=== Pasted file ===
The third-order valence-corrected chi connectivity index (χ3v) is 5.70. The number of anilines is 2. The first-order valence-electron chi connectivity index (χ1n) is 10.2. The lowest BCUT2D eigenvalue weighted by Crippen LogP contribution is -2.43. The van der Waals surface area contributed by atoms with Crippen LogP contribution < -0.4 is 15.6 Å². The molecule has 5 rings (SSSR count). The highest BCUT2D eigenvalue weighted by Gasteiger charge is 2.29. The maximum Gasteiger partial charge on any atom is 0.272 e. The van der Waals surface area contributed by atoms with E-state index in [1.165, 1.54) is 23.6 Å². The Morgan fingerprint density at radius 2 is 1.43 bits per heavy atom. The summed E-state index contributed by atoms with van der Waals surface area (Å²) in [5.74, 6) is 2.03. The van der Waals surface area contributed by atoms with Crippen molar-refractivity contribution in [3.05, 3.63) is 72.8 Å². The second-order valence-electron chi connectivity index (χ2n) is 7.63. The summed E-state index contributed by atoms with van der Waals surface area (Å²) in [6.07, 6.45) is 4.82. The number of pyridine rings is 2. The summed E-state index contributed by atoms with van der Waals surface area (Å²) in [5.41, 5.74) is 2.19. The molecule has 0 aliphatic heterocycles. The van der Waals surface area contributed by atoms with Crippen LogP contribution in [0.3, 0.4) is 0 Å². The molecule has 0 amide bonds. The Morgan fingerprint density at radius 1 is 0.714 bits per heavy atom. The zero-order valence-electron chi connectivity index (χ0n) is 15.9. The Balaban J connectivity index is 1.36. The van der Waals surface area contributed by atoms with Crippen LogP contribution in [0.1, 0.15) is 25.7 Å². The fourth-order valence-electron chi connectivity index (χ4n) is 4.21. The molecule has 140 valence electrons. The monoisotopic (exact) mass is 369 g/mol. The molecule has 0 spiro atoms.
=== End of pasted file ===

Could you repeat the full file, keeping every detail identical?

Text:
The third-order valence-corrected chi connectivity index (χ3v) is 5.70. The number of anilines is 2. The first-order valence-electron chi connectivity index (χ1n) is 10.2. The lowest BCUT2D eigenvalue weighted by Crippen LogP contribution is -2.43. The van der Waals surface area contributed by atoms with Crippen LogP contribution < -0.4 is 15.6 Å². The molecule has 5 rings (SSSR count). The highest BCUT2D eigenvalue weighted by Gasteiger charge is 2.29. The maximum Gasteiger partial charge on any atom is 0.272 e. The van der Waals surface area contributed by atoms with E-state index in [1.165, 1.54) is 23.6 Å². The Morgan fingerprint density at radius 2 is 1.43 bits per heavy atom. The summed E-state index contributed by atoms with van der Waals surface area (Å²) in [5.74, 6) is 2.03. The van der Waals surface area contributed by atoms with Crippen molar-refractivity contribution in [3.05, 3.63) is 72.8 Å². The second-order valence-electron chi connectivity index (χ2n) is 7.63. The summed E-state index contributed by atoms with van der Waals surface area (Å²) in [6.07, 6.45) is 4.82. The number of pyridine rings is 2. The summed E-state index contributed by atoms with van der Waals surface area (Å²) in [5.41, 5.74) is 2.19. The molecule has 0 aliphatic heterocycles. The van der Waals surface area contributed by atoms with Crippen LogP contribution in [0.3, 0.4) is 0 Å². The molecule has 0 amide bonds. The Morgan fingerprint density at radius 1 is 0.714 bits per heavy atom. The zero-order valence-electron chi connectivity index (χ0n) is 15.9. The Balaban J connectivity index is 1.36. The van der Waals surface area contributed by atoms with Crippen LogP contribution in [0.1, 0.15) is 25.7 Å². The fourth-order valence-electron chi connectivity index (χ4n) is 4.21. The molecule has 140 valence electrons. The monoisotopic (exact) mass is 369 g/mol. The molecule has 0 spiro atoms.